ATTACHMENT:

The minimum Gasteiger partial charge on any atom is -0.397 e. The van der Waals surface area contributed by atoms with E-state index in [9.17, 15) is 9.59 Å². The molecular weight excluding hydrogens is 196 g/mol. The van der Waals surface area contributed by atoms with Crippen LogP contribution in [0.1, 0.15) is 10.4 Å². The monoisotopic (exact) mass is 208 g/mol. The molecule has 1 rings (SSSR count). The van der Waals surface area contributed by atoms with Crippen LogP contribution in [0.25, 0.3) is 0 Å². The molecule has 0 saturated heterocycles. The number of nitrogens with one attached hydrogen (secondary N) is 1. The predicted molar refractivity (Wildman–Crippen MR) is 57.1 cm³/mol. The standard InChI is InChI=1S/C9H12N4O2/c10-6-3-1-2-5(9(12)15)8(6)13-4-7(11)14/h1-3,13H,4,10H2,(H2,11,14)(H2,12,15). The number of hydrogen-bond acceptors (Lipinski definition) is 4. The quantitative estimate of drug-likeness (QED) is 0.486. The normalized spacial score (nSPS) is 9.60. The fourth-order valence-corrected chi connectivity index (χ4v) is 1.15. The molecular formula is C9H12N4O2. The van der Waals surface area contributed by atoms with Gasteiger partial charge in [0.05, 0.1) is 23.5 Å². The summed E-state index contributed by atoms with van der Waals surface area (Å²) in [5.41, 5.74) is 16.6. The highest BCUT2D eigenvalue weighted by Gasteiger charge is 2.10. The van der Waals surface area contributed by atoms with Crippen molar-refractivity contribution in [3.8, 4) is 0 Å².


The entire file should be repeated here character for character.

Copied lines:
The minimum Gasteiger partial charge on any atom is -0.397 e. The van der Waals surface area contributed by atoms with E-state index in [9.17, 15) is 9.59 Å². The molecular weight excluding hydrogens is 196 g/mol. The van der Waals surface area contributed by atoms with Crippen LogP contribution in [0.1, 0.15) is 10.4 Å². The monoisotopic (exact) mass is 208 g/mol. The molecule has 1 rings (SSSR count). The van der Waals surface area contributed by atoms with Crippen LogP contribution in [0.25, 0.3) is 0 Å². The molecule has 0 saturated heterocycles. The number of nitrogens with one attached hydrogen (secondary N) is 1. The predicted molar refractivity (Wildman–Crippen MR) is 57.1 cm³/mol. The standard InChI is InChI=1S/C9H12N4O2/c10-6-3-1-2-5(9(12)15)8(6)13-4-7(11)14/h1-3,13H,4,10H2,(H2,11,14)(H2,12,15). The number of hydrogen-bond acceptors (Lipinski definition) is 4. The quantitative estimate of drug-likeness (QED) is 0.486. The normalized spacial score (nSPS) is 9.60. The fourth-order valence-corrected chi connectivity index (χ4v) is 1.15. The molecular formula is C9H12N4O2. The van der Waals surface area contributed by atoms with Gasteiger partial charge in [0.05, 0.1) is 23.5 Å². The summed E-state index contributed by atoms with van der Waals surface area (Å²) in [5.41, 5.74) is 16.6. The highest BCUT2D eigenvalue weighted by Gasteiger charge is 2.10. The van der Waals surface area contributed by atoms with Crippen molar-refractivity contribution in [3.8, 4) is 0 Å².